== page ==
Article: article from journal or magazin.
Haloperidol protects striatal neurons from dysfunction induced by mutated huntingtin in vivo.
Neurobiology of Disease
Publication types: Journal Article ; Research Support, Non-U.S. Gov'tPublication Status: ppublish
Huntington's disease (HD) results from an abnormal polyglutamine extension in the N-terminal region of the huntingtin protein. This mutation causes preferential degeneration of striatal projection neurons. We previously demonstrated, in vitro, that dopaminergic D2 receptor stimulation acted synergistically with mutated huntingtin (expHtt) to increase aggregate formation and striatal death. In the present work, we extend these observations to an in vivo system based on lentiviral-mediated expression of expHtt in the rat striatum. The early and chronic treatment with the D2 antagonist haloperidol decanoate protects striatal neurons from expHtt-induced dysfunction, as analyzed by DARPP-32 and NeuN stainings. Haloperidol treatment also reduces aggregates formation, an effect that is maintained over time. These findings indicate that D2 receptors activation contributes to the deleterious effects of expHtt on striatal function and may represent an interesting early target to alter the subsequent course of neuropathology in HD.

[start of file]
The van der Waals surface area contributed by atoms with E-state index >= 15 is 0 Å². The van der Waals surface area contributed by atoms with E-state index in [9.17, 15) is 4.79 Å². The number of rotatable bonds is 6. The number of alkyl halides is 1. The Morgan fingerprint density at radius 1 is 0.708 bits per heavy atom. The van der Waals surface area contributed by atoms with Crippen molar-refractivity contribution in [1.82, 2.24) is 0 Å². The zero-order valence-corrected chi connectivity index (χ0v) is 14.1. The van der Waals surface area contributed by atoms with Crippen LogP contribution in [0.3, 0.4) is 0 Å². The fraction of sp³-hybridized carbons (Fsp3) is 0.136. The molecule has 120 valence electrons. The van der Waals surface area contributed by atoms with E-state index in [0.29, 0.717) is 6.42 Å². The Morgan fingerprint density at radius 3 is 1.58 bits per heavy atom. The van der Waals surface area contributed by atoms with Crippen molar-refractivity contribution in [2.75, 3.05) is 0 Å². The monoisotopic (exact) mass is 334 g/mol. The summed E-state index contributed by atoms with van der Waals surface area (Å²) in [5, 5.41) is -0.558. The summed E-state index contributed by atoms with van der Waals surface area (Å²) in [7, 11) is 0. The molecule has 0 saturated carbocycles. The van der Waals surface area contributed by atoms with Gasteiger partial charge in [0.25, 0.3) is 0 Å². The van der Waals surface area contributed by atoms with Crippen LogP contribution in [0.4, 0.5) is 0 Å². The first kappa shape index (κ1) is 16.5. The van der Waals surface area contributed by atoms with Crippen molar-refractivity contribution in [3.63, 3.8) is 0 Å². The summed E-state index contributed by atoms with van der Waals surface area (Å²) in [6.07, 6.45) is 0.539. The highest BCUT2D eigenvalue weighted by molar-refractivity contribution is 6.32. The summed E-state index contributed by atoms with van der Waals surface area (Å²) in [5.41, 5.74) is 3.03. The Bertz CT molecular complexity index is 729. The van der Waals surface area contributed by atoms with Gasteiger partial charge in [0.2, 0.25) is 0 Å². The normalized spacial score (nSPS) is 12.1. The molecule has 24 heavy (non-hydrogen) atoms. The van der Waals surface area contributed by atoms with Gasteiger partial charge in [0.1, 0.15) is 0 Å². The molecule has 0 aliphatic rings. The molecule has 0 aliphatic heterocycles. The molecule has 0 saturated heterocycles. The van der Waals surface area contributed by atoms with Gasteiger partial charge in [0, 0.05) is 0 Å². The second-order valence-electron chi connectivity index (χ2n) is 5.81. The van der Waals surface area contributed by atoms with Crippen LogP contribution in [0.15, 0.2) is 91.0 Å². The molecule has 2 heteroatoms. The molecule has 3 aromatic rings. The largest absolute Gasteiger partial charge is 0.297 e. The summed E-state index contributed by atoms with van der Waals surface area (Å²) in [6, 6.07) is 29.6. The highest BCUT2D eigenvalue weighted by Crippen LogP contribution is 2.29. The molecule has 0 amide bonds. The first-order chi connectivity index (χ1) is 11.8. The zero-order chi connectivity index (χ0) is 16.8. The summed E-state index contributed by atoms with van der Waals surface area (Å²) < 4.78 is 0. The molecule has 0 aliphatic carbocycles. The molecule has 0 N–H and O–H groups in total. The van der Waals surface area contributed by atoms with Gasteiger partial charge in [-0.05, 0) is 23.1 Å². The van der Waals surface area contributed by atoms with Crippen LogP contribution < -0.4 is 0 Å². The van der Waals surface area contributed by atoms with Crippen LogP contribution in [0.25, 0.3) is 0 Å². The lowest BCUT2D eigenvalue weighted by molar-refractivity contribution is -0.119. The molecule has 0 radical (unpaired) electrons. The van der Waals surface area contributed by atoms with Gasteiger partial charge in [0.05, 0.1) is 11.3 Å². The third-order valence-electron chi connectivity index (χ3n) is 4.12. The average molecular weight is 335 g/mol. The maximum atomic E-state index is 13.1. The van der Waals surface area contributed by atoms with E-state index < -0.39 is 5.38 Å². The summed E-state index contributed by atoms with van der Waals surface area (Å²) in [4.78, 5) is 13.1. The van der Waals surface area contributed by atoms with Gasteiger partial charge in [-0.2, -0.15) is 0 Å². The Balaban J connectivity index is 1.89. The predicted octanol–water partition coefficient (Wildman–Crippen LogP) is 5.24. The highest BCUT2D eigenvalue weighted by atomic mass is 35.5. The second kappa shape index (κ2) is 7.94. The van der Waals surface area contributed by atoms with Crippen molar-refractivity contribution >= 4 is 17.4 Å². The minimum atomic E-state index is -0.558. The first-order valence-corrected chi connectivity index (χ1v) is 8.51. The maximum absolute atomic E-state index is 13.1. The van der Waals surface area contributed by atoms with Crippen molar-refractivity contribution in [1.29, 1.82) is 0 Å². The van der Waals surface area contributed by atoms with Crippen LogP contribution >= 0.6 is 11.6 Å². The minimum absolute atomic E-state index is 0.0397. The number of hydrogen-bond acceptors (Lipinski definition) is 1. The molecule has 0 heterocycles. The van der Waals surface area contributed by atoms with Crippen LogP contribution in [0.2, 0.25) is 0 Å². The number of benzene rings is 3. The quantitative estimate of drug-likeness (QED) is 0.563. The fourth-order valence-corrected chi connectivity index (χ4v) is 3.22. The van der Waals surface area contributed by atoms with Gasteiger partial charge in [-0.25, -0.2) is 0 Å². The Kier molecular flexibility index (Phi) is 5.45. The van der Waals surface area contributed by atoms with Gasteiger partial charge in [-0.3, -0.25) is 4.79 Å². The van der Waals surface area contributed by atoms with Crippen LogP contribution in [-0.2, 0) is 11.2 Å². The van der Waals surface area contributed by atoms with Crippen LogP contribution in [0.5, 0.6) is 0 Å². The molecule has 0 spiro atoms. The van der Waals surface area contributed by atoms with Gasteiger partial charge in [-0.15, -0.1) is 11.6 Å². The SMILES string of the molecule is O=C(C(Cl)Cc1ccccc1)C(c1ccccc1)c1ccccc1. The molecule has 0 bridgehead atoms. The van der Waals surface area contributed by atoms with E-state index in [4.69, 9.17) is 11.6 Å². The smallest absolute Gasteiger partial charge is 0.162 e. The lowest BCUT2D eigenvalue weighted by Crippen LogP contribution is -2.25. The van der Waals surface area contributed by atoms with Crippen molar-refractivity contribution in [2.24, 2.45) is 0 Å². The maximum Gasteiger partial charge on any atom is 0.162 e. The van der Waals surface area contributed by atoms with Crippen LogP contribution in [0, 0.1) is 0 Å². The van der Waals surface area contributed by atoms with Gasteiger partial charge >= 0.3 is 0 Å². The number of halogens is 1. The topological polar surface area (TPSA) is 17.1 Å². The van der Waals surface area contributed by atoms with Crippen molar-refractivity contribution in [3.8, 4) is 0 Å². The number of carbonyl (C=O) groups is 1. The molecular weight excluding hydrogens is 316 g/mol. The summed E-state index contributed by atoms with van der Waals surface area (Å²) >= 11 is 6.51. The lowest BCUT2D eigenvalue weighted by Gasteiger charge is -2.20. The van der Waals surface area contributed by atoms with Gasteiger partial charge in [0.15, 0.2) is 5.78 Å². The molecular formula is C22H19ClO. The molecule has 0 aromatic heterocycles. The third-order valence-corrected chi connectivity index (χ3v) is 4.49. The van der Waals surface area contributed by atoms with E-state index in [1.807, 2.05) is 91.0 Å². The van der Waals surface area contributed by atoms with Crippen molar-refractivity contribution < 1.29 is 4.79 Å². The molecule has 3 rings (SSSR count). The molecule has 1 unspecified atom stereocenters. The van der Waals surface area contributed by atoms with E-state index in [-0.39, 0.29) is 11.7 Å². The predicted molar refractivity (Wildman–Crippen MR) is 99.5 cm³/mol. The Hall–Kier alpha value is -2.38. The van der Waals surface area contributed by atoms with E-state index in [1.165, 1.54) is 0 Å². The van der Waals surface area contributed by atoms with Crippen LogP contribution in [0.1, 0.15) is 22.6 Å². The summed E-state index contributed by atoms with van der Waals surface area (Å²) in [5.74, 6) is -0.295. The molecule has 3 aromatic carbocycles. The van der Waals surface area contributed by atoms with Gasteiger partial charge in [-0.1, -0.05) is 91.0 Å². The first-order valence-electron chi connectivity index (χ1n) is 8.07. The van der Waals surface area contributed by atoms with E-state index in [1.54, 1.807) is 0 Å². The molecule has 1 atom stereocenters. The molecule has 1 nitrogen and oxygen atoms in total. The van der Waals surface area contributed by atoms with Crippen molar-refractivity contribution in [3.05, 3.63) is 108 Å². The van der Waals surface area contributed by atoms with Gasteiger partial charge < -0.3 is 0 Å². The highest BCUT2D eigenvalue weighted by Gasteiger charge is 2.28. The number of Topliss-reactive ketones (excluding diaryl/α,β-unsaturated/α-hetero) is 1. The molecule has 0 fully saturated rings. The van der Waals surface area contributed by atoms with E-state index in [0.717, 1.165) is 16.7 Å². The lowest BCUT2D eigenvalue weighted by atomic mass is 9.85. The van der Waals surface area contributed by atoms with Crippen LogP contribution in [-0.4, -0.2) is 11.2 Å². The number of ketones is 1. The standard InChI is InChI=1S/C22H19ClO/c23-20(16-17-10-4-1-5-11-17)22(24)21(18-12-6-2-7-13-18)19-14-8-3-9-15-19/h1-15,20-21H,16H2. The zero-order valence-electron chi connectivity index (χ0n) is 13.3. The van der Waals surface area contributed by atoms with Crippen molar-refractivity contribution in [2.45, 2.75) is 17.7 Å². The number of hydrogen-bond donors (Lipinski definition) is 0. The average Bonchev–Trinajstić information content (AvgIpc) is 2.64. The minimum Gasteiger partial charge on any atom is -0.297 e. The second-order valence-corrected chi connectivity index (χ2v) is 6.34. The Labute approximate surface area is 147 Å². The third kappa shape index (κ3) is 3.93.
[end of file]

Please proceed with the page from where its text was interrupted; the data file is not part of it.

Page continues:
Age Factors, Animals, Antipsychotic Agents/therapeutic use, Cell Count/methods, Corpus Striatum/metabolism, Corpus Striatum/pathology, Disease Models, Animal, Dopamine and cAMP-Regulated Phosphoprotein 32/metabolism, Female, Gene Expression Regulation/drug effects, Haloperidol/analogs & derivatives, Haloperidol/therapeutic use, Huntington Disease/genetics, Huntington Disease/pathology, Lentivirus/physiology, Mutation/physiology, Nerve Tissue Proteins/genetics, Neurons/drug effects, Nuclear Proteins/genetics, Phosphopyruvate Hydratase/metabolism, Rats, Rats, Wistar
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